history of master builders kwazulu-natal: part 8
Pieter Rautenbach was born in Johannesburg and matriculated at the Potchefstroom Gimnasium. He thereafter underwent apprenticeship training as a heavy current Electrician on a Goldmine on the Far West Rand. He also passed a Trade Test as an Electrical Wireman. He became a youthful Electrical Inspector of Works in the former Transvaal Works Department before becoming a junior Safety and Health Consultant with the National Occupational Safety Association.
During 1964 he was responsible for co-ordinating the Association's second ‘Tidiness for Safety' week. Both the local winners also became the first winners in the National competition.
During 1971 he embarked on a career change when he was appointed Director of the Electrical Contractors Association of South Africa. He held this position for a number of years before being headhunted as the new Director of the Durban Association at the end of 1975.
He was to witness great changes in the building industry in the Province and South Africa. One of his first missions was to ensure that the Association became multi-racial. At it's Annual General Meeting held during February 1976 it was resolved to open the membership to all those who qualified. This was a first among the various Master Builders Associations in South Africa.
An important early milestone was the introduction of Contract Price Adjustment in the form of the Haylett Formula which expedited payment claims.
During the late seventies a fragmented situation among employers in the building industry in the sub-region existed. There were separate Master Builders Associations in Durban, Pietermaritzburg and the Lower South Coast. In addition, BIFSA had Special Members in Northern Natal, Kwa Zulu and Zululand. There was obviously a need for rationalisation. This process commenced in the early eighties under the leadership of Andrew Stewart and Roger Pickles who both were Presidents in Pietermaritzburg before becoming Presidents of the amalgamated Natal Association. For many years the Association as the Natal Master Builders Association operated as a registered employers organisation in the Province of Natal and as a recognised employers organisation in the self-governing Kwa Zulu Natal. The Kwa Zulu Natal Master Builders Allied Industries association as it is currently known came about after the Government of National Unity was formed during 1994.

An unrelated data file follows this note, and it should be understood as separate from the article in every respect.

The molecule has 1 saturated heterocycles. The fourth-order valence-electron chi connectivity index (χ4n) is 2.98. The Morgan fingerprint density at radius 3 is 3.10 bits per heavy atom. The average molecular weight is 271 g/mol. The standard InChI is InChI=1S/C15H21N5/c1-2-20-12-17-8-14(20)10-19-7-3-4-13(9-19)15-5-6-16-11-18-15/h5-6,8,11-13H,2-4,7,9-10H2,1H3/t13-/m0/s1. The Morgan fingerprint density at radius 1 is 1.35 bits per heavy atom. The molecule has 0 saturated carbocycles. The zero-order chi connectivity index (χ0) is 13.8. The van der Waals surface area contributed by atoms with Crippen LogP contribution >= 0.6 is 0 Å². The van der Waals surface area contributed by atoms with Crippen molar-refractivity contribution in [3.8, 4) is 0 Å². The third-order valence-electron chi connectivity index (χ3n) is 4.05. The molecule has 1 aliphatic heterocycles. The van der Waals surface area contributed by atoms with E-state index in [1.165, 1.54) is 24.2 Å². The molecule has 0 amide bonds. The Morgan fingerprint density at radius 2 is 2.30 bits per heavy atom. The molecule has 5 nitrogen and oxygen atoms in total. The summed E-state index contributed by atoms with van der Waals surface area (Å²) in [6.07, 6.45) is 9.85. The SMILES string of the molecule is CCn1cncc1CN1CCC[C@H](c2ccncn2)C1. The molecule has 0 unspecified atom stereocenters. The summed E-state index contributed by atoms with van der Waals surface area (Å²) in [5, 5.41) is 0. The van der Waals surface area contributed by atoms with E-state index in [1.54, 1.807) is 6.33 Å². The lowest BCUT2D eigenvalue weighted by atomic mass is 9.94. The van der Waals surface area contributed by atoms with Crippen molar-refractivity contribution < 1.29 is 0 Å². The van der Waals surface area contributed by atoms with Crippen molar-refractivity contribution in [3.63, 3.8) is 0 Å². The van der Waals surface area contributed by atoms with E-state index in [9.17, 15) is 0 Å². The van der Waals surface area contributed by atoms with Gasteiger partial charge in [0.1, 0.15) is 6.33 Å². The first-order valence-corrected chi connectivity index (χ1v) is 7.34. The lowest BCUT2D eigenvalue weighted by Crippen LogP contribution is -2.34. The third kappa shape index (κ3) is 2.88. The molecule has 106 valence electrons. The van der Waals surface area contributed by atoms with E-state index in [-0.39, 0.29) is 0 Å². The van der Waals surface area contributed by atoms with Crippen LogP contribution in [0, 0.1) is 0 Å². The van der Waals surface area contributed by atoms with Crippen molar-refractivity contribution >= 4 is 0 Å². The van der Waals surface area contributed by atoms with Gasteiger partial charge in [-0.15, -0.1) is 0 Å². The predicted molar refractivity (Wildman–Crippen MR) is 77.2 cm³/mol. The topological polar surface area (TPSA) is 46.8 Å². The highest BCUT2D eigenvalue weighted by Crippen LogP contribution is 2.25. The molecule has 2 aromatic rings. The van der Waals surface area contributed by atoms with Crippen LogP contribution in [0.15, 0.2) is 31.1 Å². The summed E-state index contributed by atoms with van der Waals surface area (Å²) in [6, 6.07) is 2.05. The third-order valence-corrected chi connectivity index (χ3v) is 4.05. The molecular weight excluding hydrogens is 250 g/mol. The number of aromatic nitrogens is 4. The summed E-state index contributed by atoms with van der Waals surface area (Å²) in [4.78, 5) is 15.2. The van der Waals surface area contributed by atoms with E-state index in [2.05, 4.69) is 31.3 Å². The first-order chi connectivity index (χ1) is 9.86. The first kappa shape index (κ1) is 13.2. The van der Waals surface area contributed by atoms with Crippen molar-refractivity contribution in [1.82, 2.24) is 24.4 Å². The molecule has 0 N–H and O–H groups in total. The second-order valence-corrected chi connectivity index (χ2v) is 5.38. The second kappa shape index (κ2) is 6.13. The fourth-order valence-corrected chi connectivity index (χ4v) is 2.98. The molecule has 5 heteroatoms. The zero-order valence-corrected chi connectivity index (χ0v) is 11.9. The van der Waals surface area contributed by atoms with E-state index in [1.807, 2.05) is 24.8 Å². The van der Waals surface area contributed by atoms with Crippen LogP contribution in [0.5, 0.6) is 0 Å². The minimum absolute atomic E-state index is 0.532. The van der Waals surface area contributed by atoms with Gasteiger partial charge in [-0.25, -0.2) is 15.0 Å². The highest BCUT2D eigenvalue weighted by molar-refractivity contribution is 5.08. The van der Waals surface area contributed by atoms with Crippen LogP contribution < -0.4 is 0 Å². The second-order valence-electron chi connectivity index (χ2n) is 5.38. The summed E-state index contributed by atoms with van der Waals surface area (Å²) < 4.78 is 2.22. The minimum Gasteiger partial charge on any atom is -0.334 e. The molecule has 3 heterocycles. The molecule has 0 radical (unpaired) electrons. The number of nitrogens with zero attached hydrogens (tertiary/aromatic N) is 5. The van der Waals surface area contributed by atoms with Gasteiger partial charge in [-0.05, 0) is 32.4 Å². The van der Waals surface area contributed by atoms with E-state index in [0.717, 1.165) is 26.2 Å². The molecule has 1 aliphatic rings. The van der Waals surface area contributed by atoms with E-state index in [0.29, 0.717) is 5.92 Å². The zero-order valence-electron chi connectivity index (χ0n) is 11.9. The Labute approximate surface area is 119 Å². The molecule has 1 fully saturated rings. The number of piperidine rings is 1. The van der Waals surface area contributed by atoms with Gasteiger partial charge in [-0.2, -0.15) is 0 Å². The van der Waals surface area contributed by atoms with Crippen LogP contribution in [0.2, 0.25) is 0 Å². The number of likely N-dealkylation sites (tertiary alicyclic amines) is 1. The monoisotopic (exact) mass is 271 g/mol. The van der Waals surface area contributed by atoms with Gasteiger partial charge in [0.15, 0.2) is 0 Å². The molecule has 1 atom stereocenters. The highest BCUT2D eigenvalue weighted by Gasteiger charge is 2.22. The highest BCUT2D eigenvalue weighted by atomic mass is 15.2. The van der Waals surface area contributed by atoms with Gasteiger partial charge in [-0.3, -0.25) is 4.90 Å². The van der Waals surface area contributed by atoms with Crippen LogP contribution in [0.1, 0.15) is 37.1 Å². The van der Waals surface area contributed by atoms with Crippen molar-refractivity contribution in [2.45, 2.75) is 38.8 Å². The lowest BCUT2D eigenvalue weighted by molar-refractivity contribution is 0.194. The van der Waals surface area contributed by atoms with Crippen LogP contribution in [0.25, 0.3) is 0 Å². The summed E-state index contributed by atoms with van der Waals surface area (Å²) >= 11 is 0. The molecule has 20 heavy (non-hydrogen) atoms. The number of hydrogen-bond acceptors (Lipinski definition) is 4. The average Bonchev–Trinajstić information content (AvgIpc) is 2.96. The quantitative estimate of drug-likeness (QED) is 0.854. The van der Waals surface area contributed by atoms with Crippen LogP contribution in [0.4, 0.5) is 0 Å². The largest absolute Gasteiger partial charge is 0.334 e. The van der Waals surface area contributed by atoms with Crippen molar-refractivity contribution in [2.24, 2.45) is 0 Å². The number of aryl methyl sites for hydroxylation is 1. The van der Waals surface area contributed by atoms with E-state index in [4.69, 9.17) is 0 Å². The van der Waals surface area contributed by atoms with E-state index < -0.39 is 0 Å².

During the Presidency of Roger Pickles it was resolved to change the Association from a coercive ‘closed shop' type to service delivery organisation. This meant repealing the monopolistic Tendering By-Laws and the check-off facilities for Trade Unions in the Industrial Councils as well as the ‘closed shop' provisions. Again this was a first in the building industry in South Africa and introduced a paradigm shift. The Association was threatened with an expulsion from Membership of the National Federation of which it was a founder member in the media.
The representivity levels of all the Trade Unions in the building industry by the mid nineties had dropped to about 15% of the employees in the industry and after the last Agreements expired mid 1994 the two Industrial Councils withered away.